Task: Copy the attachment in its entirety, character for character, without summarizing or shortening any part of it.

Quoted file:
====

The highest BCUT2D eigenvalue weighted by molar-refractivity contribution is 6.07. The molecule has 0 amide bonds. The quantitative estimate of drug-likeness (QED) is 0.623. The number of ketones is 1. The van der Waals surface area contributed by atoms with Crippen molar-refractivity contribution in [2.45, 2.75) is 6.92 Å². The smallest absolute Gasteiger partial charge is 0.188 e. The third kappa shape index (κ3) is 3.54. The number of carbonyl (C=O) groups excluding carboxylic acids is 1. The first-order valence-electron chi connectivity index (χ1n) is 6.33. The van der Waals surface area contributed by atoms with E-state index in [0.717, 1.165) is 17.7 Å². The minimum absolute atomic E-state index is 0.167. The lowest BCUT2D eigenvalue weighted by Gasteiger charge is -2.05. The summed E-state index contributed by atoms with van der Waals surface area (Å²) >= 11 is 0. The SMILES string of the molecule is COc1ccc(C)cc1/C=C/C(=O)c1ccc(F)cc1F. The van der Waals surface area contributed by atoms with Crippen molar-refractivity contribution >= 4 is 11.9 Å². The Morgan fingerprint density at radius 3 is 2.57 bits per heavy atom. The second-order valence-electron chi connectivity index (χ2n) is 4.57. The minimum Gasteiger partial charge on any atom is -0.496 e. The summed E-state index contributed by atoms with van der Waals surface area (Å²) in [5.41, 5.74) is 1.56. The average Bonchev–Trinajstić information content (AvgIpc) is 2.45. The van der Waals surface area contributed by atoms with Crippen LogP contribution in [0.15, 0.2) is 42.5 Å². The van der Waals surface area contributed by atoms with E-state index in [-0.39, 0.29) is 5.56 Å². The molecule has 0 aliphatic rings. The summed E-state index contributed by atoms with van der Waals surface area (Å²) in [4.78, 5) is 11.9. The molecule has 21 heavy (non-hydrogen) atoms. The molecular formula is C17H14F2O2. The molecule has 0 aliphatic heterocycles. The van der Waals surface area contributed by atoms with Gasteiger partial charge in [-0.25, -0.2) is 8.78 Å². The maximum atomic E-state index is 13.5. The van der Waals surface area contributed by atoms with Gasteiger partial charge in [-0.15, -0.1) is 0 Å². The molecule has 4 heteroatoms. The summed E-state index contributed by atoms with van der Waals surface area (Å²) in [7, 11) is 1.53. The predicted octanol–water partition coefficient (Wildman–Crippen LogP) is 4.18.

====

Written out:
The highest BCUT2D eigenvalue weighted by molar-refractivity contribution is 6.07. The molecule has 0 amide bonds. The quantitative estimate of drug-likeness (QED) is 0.623. The number of ketones is 1. The van der Waals surface area contributed by atoms with Crippen molar-refractivity contribution in [2.45, 2.75) is 6.92 Å². The smallest absolute Gasteiger partial charge is 0.188 e. The third kappa shape index (κ3) is 3.54. The number of carbonyl (C=O) groups excluding carboxylic acids is 1. The first-order valence-electron chi connectivity index (χ1n) is 6.33. The van der Waals surface area contributed by atoms with E-state index in [0.717, 1.165) is 17.7 Å². The minimum absolute atomic E-state index is 0.167. The lowest BCUT2D eigenvalue weighted by Gasteiger charge is -2.05. The summed E-state index contributed by atoms with van der Waals surface area (Å²) >= 11 is 0. The SMILES string of the molecule is COc1ccc(C)cc1/C=C/C(=O)c1ccc(F)cc1F. The van der Waals surface area contributed by atoms with Crippen molar-refractivity contribution >= 4 is 11.9 Å². The Morgan fingerprint density at radius 3 is 2.57 bits per heavy atom. The second-order valence-electron chi connectivity index (χ2n) is 4.57. The minimum Gasteiger partial charge on any atom is -0.496 e. The summed E-state index contributed by atoms with van der Waals surface area (Å²) in [5.41, 5.74) is 1.56. The average Bonchev–Trinajstić information content (AvgIpc) is 2.45. The van der Waals surface area contributed by atoms with Crippen LogP contribution in [0.15, 0.2) is 42.5 Å². The van der Waals surface area contributed by atoms with E-state index in [-0.39, 0.29) is 5.56 Å². The molecule has 0 aliphatic rings. The summed E-state index contributed by atoms with van der Waals surface area (Å²) in [4.78, 5) is 11.9. The molecule has 21 heavy (non-hydrogen) atoms. The molecular formula is C17H14F2O2. The molecule has 0 aliphatic heterocycles. The van der Waals surface area contributed by atoms with Gasteiger partial charge in [-0.25, -0.2) is 8.78 Å². The maximum atomic E-state index is 13.5. The van der Waals surface area contributed by atoms with Gasteiger partial charge in [-0.15, -0.1) is 0 Å². The molecule has 4 heteroatoms. The summed E-state index contributed by atoms with van der Waals surface area (Å²) in [7, 11) is 1.53. The predicted octanol–water partition coefficient (Wildman–Crippen LogP) is 4.18.